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So Bad He Could Taste It

So Bad He Could Taste It

Seven-year-old experiences agony and ecstasy with first deer

By Mike Handley
Photos by Sonja Crozier/Image Matters & Teresa Snider

“Jake, wait,” Greg Fredericks told the 7-year-old who was about to shoot his first deer. “There’s something else coming.”Telling the boy not to shoot was akin to stopping a ravenous person from biting into a double cheeseburger already in his mouth. Jake Snider could taste it.

Patience was not the kid’s strong suit, which explains why he hadn’t already shot a deer in the two seasons prior to that November 2009 opener. Like his brother, Gage, before him, Jake’s introduction to deer hunting came when he was only 4 years old.

Gage was 4 when he shot his first. But Jake was a bit more fidgety than his older brother.

Nine-year-old Gage was hunting with their father, Scott, on the other side of the farm that morning. Jake was hunting with Greg — they call him Fred — probably wishing he was somewhere else or, after the admonishment to wait, with someone else.

The doe was right there in the wide open. He had his gun on her, and then the dreaded words came.

Jake wanted so very badly to shoot his first whitetail, even if it was more keeping up with Gage than actually getting a deer. He couldn’t understand why Fred had told him to wait. But Fred was convinced the does they were looking at were being followed.

Fred and Jake weren’t hunting from a stand. They’d parked at an old abandoned farmhouse on a rise and walked to a spot where they could watch a nearby pasture, cornfield and creek. After half an hour of seeing nothing, Jake became antsy and they walked back to the truck.

“While Jake was messing around, I looked over there and saw two does come out of the woods,” Fred said. “I called him over to look at them.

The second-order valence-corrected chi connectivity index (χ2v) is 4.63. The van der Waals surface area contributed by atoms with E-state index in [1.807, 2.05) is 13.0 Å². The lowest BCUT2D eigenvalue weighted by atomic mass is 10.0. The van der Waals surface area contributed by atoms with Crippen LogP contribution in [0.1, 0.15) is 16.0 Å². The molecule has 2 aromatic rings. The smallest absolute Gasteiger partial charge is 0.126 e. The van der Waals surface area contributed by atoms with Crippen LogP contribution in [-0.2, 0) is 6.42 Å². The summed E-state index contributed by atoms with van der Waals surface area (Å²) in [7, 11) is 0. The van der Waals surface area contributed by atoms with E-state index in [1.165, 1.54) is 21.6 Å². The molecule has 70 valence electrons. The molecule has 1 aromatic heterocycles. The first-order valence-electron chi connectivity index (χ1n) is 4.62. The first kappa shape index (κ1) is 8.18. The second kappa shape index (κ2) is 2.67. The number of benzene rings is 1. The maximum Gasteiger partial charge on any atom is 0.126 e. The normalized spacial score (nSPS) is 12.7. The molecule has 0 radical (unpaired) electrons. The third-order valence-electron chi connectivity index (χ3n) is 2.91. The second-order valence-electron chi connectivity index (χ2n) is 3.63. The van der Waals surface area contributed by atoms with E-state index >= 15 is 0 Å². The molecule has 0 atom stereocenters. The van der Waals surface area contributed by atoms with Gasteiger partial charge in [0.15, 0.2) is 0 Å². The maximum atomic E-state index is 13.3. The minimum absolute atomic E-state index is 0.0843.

So Bad He Could Taste It“They went on, and three more came out. They were looking at us as we were walking to the fence separating the pasture from the cornfield. But they were also looking behind them, like something else was back there,” Fred said.

When the guys reached and knelt behind the fence, Jake rested his rifle on the barbed wire, which was the perfect height. From the moment he saw those deer, Jake was itching to shoot.

A few seconds later, Fred’s hunch proved correct as a buck stepped out, its mind only on the does. It never looked at the strange pair of bushes that had sprung up beside the fence.

“I saw those antlers and thought it was a pretty good one, but I had no idea the buck was as big as it was,” Fred said.

Since the buck was walking, Fred grunted to either slow or stop it, and the tactic worked. The animal somehow heard him and put on the brakes at 130 yards.

“There’s your chance,” Fred told Jake.

As soon as Jake squeezed the trigger, the buck hit the dirt. Fred figured the kid had spined the deer. He was right, but it was more of a nick.

“Jake was so excited, he was going berserk,” he added.

They walked across the cornfield, and Jake shot again.

Subscribe Today!Scott says the boy shot at the deer three more times in all (hitting it once) before it plowed off a 12-foot bank into a creek. Fred had to call Scott because they’d run out of bullets.

When Scott and Gage arrived, Jake used his brother’s .223 to administer the coup de grace while everyone watched.

“Several of his friends are jealous,” says Teresa, the boy’s mother.

“Even Gage is jealous, though he tries to be excited for his little brother.”

The deer is destined to hang alongside five others (including Gage’s 143-inch 10-pointer from 2008). “Deer central … That’s my living room,” Teresa laughs.

Scott, who mostly bowhunts, is proud of his sons.

“I’ve never been able to close the deal on a big deer with my bow,” he said. “I have a couple in the 160s I’ve shot with a gun, including a 165-incher from last year. But nothing even close to the one Jake shot.” 

Hunter: Jake Snider
Official Score: 178 4/8
Composite Score: 196 4/8
Centerfire Rifle
Semi-Irregular

-- Reprinted from the September 2010 issue of Buckmasters RACK Magazine.

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